Clinical trials of the four-dose RTS,S/AS01 vaccine for P. falciparum malaria demonstrated a protective effect in young children and, beginning in 2018, the vaccine will be evaluated through a large-scale pilot implementation program in Ghana, Kenya and Malawi. Recent evidence from a phase 2a challenge study indicates that varying the timing and amount of the fourth dose could further improve the public health impact.
We used a dynamic modelling approach to inform target product profiles (TPPs) for a second-generation malaria vaccine, focussing on the vaccine properties of initial efficacy, duration of protection, dosing schedules and coverage. We simulated the changing anti-circumsporozoite antibody titre following vaccination, related titre to vaccine efficacy, and then implemented this efficacy profile within an individual-based model of malaria transmission. We developed a range of efficacy profiles for different vaccine schedules and used these to evaluate the relative impact of initial efficacy, duration, and fourth dose characteristics. We ran the simulations across a range of epidemiological strata, measuring clinical cases averted children younger than five years.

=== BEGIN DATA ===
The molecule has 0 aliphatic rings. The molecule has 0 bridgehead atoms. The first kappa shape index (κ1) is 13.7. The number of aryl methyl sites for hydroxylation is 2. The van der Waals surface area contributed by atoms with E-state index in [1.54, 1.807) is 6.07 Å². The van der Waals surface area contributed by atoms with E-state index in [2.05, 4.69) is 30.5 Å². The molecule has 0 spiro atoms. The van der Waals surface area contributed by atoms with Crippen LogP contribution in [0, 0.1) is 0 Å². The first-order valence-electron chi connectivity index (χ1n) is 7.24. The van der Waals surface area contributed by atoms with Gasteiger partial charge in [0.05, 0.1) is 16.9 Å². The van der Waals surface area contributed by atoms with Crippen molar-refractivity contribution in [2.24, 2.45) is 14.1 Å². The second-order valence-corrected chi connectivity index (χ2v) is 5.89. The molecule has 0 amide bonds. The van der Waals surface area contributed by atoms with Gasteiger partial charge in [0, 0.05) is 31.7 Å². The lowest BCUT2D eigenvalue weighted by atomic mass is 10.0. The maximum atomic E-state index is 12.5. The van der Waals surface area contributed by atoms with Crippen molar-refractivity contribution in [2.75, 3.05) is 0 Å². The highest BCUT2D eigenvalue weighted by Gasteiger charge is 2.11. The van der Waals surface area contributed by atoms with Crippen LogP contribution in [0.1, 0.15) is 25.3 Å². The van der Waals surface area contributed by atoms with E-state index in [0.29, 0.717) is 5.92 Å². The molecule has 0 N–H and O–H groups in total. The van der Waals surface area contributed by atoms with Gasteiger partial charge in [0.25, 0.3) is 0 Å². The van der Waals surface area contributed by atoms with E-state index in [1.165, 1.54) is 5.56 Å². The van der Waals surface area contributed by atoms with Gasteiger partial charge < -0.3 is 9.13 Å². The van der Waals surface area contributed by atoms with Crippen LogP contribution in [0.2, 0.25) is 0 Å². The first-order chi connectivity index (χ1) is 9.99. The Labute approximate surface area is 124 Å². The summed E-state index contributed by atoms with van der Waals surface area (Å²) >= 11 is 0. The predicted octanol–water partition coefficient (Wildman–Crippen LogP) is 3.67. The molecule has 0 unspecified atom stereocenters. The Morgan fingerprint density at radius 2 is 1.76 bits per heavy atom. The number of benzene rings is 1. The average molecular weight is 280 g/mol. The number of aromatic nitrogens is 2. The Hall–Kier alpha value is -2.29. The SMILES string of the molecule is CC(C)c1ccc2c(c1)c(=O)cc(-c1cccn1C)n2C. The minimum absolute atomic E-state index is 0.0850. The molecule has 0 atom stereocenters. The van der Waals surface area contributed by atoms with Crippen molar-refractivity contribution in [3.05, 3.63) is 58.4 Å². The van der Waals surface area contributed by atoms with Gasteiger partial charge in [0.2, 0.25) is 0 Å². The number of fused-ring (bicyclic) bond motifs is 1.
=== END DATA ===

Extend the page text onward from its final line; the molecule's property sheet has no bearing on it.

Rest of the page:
We found that in the first decade of delivery, a vaccine with high initial efficacy vaccine resulted in more clinical cases averted, compared to a longer duration vaccine, and that the effect was more pronounced in high malaria prevalence settings. However, the low initial efficacy and long duration schedule averted more cases across all age cohorts if a longer time horizon was considered. We also observed that a higher antibody titre resulting from the fourth dose was always advantageous, and that a longer delay between doses three and four averted more cases in older age classes.
Our results indicate that an imperfect malaria vaccine, initial efficacy may be more important than vaccine duration. An optimised malaria vaccine may outperform the current RTS,S, but timing of the fourth dose determines the age group that benefits most. This TPP analysis could provide insight for vaccine developers and policy-makers into how distinct characteristics of a malaria vaccine may translate to public health outcomes.